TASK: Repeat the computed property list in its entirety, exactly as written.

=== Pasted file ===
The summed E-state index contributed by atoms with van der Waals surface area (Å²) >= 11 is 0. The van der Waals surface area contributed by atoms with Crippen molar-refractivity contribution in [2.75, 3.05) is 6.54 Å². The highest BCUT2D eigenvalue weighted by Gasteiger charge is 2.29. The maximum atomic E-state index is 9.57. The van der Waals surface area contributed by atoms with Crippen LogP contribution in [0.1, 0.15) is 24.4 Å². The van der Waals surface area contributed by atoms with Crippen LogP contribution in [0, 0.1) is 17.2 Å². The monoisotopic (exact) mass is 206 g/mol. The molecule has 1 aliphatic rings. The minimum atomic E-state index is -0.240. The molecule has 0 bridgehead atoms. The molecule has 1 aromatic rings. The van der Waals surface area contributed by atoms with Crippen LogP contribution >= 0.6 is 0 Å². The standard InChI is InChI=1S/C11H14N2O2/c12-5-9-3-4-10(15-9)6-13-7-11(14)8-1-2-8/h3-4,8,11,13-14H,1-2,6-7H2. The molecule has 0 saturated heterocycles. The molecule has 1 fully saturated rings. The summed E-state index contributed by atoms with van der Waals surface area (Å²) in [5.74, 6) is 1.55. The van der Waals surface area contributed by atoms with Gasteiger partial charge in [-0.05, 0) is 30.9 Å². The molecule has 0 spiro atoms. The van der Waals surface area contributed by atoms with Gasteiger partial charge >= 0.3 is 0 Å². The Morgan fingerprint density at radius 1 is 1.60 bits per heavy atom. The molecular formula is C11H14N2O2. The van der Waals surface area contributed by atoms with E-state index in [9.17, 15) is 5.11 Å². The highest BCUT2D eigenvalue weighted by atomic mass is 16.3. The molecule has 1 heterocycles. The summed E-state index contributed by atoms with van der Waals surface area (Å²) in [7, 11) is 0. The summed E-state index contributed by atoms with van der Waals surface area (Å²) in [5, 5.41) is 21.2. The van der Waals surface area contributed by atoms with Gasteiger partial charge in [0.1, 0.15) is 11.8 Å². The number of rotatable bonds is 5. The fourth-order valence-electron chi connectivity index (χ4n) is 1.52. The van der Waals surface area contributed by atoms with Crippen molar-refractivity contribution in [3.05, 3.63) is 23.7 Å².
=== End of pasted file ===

The summed E-state index contributed by atoms with van der Waals surface area (Å²) >= 11 is 0. The van der Waals surface area contributed by atoms with Crippen molar-refractivity contribution in [2.75, 3.05) is 6.54 Å². The highest BCUT2D eigenvalue weighted by Gasteiger charge is 2.29. The maximum atomic E-state index is 9.57. The van der Waals surface area contributed by atoms with Crippen LogP contribution in [0.1, 0.15) is 24.4 Å². The van der Waals surface area contributed by atoms with Crippen LogP contribution in [0, 0.1) is 17.2 Å². The monoisotopic (exact) mass is 206 g/mol. The molecule has 1 aliphatic rings. The minimum atomic E-state index is -0.240. The molecule has 0 bridgehead atoms. The molecule has 1 aromatic rings. The van der Waals surface area contributed by atoms with Crippen LogP contribution >= 0.6 is 0 Å². The standard InChI is InChI=1S/C11H14N2O2/c12-5-9-3-4-10(15-9)6-13-7-11(14)8-1-2-8/h3-4,8,11,13-14H,1-2,6-7H2. The molecule has 0 saturated heterocycles. The molecule has 1 fully saturated rings. The summed E-state index contributed by atoms with van der Waals surface area (Å²) in [5.74, 6) is 1.55. The van der Waals surface area contributed by atoms with Gasteiger partial charge in [-0.05, 0) is 30.9 Å². The molecule has 0 spiro atoms. The van der Waals surface area contributed by atoms with Gasteiger partial charge >= 0.3 is 0 Å². The Morgan fingerprint density at radius 1 is 1.60 bits per heavy atom. The molecular formula is C11H14N2O2. The van der Waals surface area contributed by atoms with E-state index in [9.17, 15) is 5.11 Å². The highest BCUT2D eigenvalue weighted by atomic mass is 16.3. The molecule has 1 heterocycles. The summed E-state index contributed by atoms with van der Waals surface area (Å²) in [7, 11) is 0. The summed E-state index contributed by atoms with van der Waals surface area (Å²) in [5, 5.41) is 21.2. The van der Waals surface area contributed by atoms with Gasteiger partial charge in [0.1, 0.15) is 11.8 Å². The number of rotatable bonds is 5. The fourth-order valence-electron chi connectivity index (χ4n) is 1.52. The van der Waals surface area contributed by atoms with Crippen molar-refractivity contribution in [3.05, 3.63) is 23.7 Å².